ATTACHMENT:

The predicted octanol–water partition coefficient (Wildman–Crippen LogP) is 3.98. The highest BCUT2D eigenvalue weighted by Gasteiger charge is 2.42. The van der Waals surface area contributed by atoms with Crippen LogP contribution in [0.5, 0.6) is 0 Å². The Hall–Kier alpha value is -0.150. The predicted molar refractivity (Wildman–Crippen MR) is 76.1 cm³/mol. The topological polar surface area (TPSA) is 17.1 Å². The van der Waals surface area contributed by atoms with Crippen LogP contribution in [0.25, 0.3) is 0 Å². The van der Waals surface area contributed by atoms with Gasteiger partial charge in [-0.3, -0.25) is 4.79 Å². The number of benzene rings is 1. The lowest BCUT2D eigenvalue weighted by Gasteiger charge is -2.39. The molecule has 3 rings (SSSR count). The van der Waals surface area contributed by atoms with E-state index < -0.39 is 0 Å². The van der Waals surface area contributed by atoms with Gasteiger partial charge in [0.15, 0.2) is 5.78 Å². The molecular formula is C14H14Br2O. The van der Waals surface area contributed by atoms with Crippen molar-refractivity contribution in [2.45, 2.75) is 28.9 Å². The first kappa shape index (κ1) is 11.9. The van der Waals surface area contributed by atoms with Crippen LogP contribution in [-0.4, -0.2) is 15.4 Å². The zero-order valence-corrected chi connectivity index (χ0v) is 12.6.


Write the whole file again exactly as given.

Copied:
The predicted octanol–water partition coefficient (Wildman–Crippen LogP) is 3.98. The highest BCUT2D eigenvalue weighted by Gasteiger charge is 2.42. The van der Waals surface area contributed by atoms with Crippen LogP contribution in [0.5, 0.6) is 0 Å². The Hall–Kier alpha value is -0.150. The predicted molar refractivity (Wildman–Crippen MR) is 76.1 cm³/mol. The topological polar surface area (TPSA) is 17.1 Å². The van der Waals surface area contributed by atoms with Crippen LogP contribution in [0.25, 0.3) is 0 Å². The van der Waals surface area contributed by atoms with Gasteiger partial charge in [-0.3, -0.25) is 4.79 Å². The number of benzene rings is 1. The lowest BCUT2D eigenvalue weighted by Gasteiger charge is -2.39. The molecule has 3 rings (SSSR count). The van der Waals surface area contributed by atoms with E-state index < -0.39 is 0 Å². The van der Waals surface area contributed by atoms with Gasteiger partial charge in [0.15, 0.2) is 5.78 Å². The molecular formula is C14H14Br2O. The van der Waals surface area contributed by atoms with Crippen molar-refractivity contribution in [2.45, 2.75) is 28.9 Å². The first kappa shape index (κ1) is 11.9. The van der Waals surface area contributed by atoms with Crippen LogP contribution in [-0.4, -0.2) is 15.4 Å². The zero-order valence-corrected chi connectivity index (χ0v) is 12.6.